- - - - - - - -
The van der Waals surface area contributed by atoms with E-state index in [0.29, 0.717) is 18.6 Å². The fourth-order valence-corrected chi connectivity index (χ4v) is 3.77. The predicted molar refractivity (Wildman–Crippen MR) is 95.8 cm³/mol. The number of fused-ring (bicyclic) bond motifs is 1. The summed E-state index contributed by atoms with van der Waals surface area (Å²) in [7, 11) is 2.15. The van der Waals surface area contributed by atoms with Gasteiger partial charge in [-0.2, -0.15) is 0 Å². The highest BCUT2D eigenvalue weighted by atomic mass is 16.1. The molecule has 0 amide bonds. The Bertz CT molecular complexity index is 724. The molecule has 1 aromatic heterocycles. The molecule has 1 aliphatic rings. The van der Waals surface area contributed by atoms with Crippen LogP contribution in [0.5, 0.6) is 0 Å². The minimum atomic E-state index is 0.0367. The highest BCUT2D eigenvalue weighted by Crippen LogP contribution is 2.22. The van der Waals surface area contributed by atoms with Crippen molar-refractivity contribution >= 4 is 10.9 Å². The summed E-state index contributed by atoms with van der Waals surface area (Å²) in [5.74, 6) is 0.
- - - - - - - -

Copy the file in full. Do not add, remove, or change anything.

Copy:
The van der Waals surface area contributed by atoms with E-state index in [0.29, 0.717) is 18.6 Å². The fourth-order valence-corrected chi connectivity index (χ4v) is 3.77. The predicted molar refractivity (Wildman–Crippen MR) is 95.8 cm³/mol. The number of fused-ring (bicyclic) bond motifs is 1. The summed E-state index contributed by atoms with van der Waals surface area (Å²) in [7, 11) is 2.15. The van der Waals surface area contributed by atoms with Gasteiger partial charge in [-0.2, -0.15) is 0 Å². The highest BCUT2D eigenvalue weighted by atomic mass is 16.1. The molecule has 0 amide bonds. The Bertz CT molecular complexity index is 724. The molecule has 1 aromatic heterocycles. The molecule has 1 aliphatic rings. The van der Waals surface area contributed by atoms with Crippen LogP contribution in [0.5, 0.6) is 0 Å². The minimum atomic E-state index is 0.0367. The highest BCUT2D eigenvalue weighted by Crippen LogP contribution is 2.22. The van der Waals surface area contributed by atoms with Crippen molar-refractivity contribution >= 4 is 10.9 Å². The summed E-state index contributed by atoms with van der Waals surface area (Å²) in [5.74, 6) is 0.